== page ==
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Baking Soda?

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Unread 10-04-2006, 11:19 PM   #1
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Default Baking Soda?

I've noticed that when I use baking soda in recipes...they taste very bitter to me. Dh and the kids don't seem to mind, though dh says he can tell there's a difference between BS pancakes and BSfree pancakes. I'm wondering if its just not good for me right now? Or could it actually be slightly off? (In other words...should I bother buying new baking soda, or has anyone noticed a similar issue? Maybe its because I'm having trouble with acids, so there's nothing to temper it?)
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Unread 10-05-2006, 05:53 AM   #2
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I found this about bitter taste of baking soda.
Baking soda is basic and will yield a bitter taste unless countered by the acidity of another ingredient, such as buttermilk. You'll find baking soda in cookie recipes. Baking powder contains both an acid and a base and has an overall neutral effect in terms of taste.

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Unread 10-05-2006, 10:18 AM   #3
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Too much baking soda or baking powder usually results in a too salty and maybe bitter to some kind of taste.
When using GF flours, extra BS is usually in the recipes to help make it fluffy. I've seen alternatives that include a mixture of powdered egg replacer, cream of tarter, BS and Baking Powder with Xanthan gum.
A note on Baking Powder, but sure to get the non-aluminum kind, the aluminum kind does give a horrible flavor not to mention all the bad stuff about aluminum.
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Unread 10-05-2006, 12:29 PM   #4
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Thanks...so I do need to find an acid if I want to use BS. Hmmm.

Originally Posted by Electra View Post
A note on Baking Powder, but sure to get the non-aluminum kind, the aluminum kind does give a horrible flavor not to mention all the bad stuff about aluminum.
Unfortunately (Or perhaps, fortunately?) most baking powder contains cornstarch, another allergen of mine, so I have to make my own by mixing BS with cream of tartar. No aluminum there...I hope!
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Unread 10-05-2006, 01:09 PM   #5
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I don't think BS works without the presence of acid. At least, I think that's how Alton Brown explained it.

The FAQ has some BS info: http://www.goodeatsfanpage.com/FAQ/FAQ400s.htm

And this talks a bit about how baking soda lowers the acidity of things:

acidic batters rise more, spread less
And this explains even more: http://chemistry.about.com/cs/foodch...f/blbaking.htm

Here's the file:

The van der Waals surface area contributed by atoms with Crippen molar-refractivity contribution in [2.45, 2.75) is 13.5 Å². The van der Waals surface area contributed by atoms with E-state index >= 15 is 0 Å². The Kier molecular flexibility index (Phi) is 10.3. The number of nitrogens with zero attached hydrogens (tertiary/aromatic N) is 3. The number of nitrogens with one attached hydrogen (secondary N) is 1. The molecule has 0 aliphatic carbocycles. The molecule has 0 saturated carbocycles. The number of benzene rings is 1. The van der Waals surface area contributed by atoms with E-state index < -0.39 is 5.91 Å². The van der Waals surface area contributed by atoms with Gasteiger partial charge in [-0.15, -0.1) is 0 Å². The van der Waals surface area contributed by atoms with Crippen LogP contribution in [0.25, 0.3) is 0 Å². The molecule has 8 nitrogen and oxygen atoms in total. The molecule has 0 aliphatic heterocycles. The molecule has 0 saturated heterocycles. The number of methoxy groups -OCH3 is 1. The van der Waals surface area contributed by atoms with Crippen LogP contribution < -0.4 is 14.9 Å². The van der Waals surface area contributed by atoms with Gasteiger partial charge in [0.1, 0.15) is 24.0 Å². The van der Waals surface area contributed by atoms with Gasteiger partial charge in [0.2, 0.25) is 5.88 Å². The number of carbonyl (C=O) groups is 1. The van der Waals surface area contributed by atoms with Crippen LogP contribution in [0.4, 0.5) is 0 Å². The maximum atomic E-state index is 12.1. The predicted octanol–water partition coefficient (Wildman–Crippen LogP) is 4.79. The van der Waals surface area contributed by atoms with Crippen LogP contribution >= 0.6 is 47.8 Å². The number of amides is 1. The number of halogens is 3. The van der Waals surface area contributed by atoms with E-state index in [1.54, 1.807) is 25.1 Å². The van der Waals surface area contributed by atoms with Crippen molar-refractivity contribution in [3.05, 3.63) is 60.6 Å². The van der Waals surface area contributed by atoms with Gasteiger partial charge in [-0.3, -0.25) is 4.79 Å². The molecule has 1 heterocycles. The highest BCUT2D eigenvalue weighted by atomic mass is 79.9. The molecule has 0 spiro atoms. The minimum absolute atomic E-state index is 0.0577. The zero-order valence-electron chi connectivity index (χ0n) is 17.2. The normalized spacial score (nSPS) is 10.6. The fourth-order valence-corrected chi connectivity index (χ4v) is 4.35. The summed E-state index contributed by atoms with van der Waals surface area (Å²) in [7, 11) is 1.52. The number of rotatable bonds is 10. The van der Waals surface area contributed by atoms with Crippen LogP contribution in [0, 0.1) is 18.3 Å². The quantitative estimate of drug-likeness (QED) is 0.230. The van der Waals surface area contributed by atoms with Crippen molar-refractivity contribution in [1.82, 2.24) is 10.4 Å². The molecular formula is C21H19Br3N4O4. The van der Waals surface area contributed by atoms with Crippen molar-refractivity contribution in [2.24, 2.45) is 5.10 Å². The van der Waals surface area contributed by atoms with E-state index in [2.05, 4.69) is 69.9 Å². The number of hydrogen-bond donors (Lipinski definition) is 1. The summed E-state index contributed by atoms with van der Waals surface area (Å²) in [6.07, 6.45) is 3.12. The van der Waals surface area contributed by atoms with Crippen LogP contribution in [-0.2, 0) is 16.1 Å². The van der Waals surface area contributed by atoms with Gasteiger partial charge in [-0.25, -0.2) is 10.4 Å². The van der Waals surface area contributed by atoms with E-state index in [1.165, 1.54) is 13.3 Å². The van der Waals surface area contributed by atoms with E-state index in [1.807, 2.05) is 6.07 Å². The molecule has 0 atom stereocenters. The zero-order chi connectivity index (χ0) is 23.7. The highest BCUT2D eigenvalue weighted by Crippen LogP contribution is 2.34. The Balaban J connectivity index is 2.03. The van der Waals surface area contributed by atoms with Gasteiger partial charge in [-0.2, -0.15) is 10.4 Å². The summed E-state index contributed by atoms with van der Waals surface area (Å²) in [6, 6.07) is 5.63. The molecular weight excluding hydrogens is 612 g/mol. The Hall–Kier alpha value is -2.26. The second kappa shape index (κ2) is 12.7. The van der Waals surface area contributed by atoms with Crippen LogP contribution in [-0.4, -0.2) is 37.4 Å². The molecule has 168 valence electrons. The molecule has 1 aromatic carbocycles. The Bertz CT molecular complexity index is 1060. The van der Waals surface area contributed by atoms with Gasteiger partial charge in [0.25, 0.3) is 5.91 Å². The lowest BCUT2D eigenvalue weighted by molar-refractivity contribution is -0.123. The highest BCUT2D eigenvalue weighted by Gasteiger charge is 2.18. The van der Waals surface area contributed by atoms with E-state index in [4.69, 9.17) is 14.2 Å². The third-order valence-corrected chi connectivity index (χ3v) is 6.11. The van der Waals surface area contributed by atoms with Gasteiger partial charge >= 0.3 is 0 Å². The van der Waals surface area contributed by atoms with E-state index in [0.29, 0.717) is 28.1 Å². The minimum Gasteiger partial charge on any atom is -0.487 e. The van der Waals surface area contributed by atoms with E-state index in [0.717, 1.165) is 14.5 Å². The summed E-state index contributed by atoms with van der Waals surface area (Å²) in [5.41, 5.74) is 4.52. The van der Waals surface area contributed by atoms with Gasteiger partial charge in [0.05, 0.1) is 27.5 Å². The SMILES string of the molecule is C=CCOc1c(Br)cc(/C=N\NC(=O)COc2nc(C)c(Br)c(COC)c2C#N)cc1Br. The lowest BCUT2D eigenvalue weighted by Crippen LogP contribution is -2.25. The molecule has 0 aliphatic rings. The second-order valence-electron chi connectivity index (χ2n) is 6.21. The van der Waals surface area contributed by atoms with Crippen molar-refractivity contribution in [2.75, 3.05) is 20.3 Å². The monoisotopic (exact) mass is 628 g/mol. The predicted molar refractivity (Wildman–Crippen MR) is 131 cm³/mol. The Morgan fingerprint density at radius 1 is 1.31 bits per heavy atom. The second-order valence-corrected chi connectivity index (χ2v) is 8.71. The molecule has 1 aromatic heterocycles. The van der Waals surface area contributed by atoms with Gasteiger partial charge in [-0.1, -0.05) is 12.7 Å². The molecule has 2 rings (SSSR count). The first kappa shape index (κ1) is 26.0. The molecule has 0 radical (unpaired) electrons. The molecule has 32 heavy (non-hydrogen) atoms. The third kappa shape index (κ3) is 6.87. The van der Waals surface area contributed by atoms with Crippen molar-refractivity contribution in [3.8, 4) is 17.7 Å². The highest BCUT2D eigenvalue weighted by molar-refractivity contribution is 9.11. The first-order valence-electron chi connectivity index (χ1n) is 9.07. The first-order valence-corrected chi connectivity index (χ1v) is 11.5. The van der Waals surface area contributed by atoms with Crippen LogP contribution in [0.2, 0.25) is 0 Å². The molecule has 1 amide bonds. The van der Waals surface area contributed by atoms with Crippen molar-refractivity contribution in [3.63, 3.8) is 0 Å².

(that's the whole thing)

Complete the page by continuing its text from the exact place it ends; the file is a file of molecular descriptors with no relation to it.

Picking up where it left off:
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Unread 10-17-2006, 03:30 AM   #6
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Default baking soda making PD symptons worse

I have been wondering about baking soda and baking powders in general...
I have noticed that whenever I eat baked goods, bread, cakes, etc. my PD suddenly starts to act up and I get dystonia and tremors, despite being on levadopa. In other words, while I don't experience this with other non-protein foods, I invariably do with foods that contain some kind of artificial yeast.
Is that just me or has anyone else noticed it?
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Unread 10-17-2006, 08:29 AM   #7
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Hi Teretxu,

Are you sure it isn't the wheat in baked goods you are reacting to? Have you ever been tested for gluten sensitivity? Antigliadin antibodies? If you haven't been, I would ask your doctor for this test. In fact, the entire celiac panel should be run.

Yeast can also be a factor for some people, contributing to neurological symptoms, so you could be on to something there.

You might also want to keep a food journal and experiment in a systematic way. Others here have more experience with an elimination diet, but it might be worth doing to see if you notice any significant improvements.

Celiac Disease provides us with such a good model of how food sensitivity can cause neurological disease through both immunological and nutritional factors. I think it is worth at least considering whether it might have any influence at all in other neurological disease, or if it might co-exist with another condition that already exists..worsening symptoms.

Have you looked into any "alternative" treatments for PD? I don't really know anything in any depth about PD, but here are a couple of "alternative/ complementary medicine" sites you could look through. I've found the Nutritional Healing site seems to do a good job of pulling together all that is available on the net in regard to alternative treatment for many conditions, including book recommendations. They have an entry for Parkinson's Disease.

Nutritional Healing



P.S. I just stumbled upon this on another forum...someone who was originally dx'd with PD, and later with CD. You can enter the forum as guest just to read:


Last edited by jccgf; 10-17-2006 at 08:59 AM.
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